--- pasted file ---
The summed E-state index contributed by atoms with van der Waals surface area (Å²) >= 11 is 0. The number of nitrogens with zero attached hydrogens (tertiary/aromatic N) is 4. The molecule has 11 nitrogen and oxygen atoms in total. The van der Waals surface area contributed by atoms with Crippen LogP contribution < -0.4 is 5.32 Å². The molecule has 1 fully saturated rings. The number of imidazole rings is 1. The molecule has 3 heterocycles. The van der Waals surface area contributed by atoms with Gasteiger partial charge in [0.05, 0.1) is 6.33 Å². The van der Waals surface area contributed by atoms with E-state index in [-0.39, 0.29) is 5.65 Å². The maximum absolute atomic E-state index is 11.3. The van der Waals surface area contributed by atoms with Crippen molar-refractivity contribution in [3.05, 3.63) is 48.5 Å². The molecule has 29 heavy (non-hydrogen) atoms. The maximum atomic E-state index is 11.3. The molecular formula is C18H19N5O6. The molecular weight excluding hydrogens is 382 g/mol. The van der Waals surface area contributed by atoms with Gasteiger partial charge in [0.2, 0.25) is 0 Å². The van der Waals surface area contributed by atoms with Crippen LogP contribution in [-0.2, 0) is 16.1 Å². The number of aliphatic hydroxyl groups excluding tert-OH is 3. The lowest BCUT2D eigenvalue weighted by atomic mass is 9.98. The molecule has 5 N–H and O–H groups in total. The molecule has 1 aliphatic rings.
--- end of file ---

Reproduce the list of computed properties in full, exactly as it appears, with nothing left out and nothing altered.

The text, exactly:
The summed E-state index contributed by atoms with van der Waals surface area (Å²) >= 11 is 0. The number of nitrogens with zero attached hydrogens (tertiary/aromatic N) is 4. The molecule has 11 nitrogen and oxygen atoms in total. The van der Waals surface area contributed by atoms with Crippen LogP contribution < -0.4 is 5.32 Å². The molecule has 1 fully saturated rings. The number of imidazole rings is 1. The molecule has 3 heterocycles. The van der Waals surface area contributed by atoms with Gasteiger partial charge in [0.05, 0.1) is 6.33 Å². The van der Waals surface area contributed by atoms with E-state index in [-0.39, 0.29) is 5.65 Å². The maximum absolute atomic E-state index is 11.3. The van der Waals surface area contributed by atoms with Crippen molar-refractivity contribution in [3.05, 3.63) is 48.5 Å². The molecule has 29 heavy (non-hydrogen) atoms. The maximum atomic E-state index is 11.3. The molecular formula is C18H19N5O6. The molecular weight excluding hydrogens is 382 g/mol. The van der Waals surface area contributed by atoms with Gasteiger partial charge in [0.2, 0.25) is 0 Å². The van der Waals surface area contributed by atoms with Crippen LogP contribution in [-0.2, 0) is 16.1 Å². The number of aliphatic hydroxyl groups excluding tert-OH is 3. The lowest BCUT2D eigenvalue weighted by atomic mass is 9.98. The molecule has 5 N–H and O–H groups in total. The molecule has 1 aliphatic rings.